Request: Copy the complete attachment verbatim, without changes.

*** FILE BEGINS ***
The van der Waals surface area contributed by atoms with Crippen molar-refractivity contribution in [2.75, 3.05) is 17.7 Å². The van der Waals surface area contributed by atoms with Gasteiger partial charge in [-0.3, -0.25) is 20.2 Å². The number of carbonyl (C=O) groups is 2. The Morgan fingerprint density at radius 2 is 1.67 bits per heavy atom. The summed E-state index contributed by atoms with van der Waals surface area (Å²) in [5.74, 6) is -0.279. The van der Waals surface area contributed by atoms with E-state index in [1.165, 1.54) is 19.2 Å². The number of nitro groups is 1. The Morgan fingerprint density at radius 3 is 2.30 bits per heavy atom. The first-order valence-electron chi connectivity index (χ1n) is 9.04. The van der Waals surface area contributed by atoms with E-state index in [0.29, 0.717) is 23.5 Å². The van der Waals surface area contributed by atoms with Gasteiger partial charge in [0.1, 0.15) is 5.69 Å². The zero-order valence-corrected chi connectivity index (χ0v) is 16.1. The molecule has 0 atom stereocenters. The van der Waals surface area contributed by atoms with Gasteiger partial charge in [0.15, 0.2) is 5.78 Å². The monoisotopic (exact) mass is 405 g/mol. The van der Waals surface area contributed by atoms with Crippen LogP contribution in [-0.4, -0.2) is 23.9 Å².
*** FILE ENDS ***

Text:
The van der Waals surface area contributed by atoms with Crippen molar-refractivity contribution in [2.75, 3.05) is 17.7 Å². The van der Waals surface area contributed by atoms with Gasteiger partial charge in [-0.3, -0.25) is 20.2 Å². The number of carbonyl (C=O) groups is 2. The Morgan fingerprint density at radius 2 is 1.67 bits per heavy atom. The summed E-state index contributed by atoms with van der Waals surface area (Å²) in [5.74, 6) is -0.279. The van der Waals surface area contributed by atoms with E-state index in [1.165, 1.54) is 19.2 Å². The number of nitro groups is 1. The Morgan fingerprint density at radius 3 is 2.30 bits per heavy atom. The first-order valence-electron chi connectivity index (χ1n) is 9.04. The van der Waals surface area contributed by atoms with E-state index in [0.29, 0.717) is 23.5 Å². The van der Waals surface area contributed by atoms with Gasteiger partial charge in [0.1, 0.15) is 5.69 Å². The zero-order valence-corrected chi connectivity index (χ0v) is 16.1. The molecule has 0 atom stereocenters. The van der Waals surface area contributed by atoms with Gasteiger partial charge in [0.15, 0.2) is 5.78 Å². The monoisotopic (exact) mass is 405 g/mol. The van der Waals surface area contributed by atoms with Crippen LogP contribution in [-0.4, -0.2) is 23.9 Å².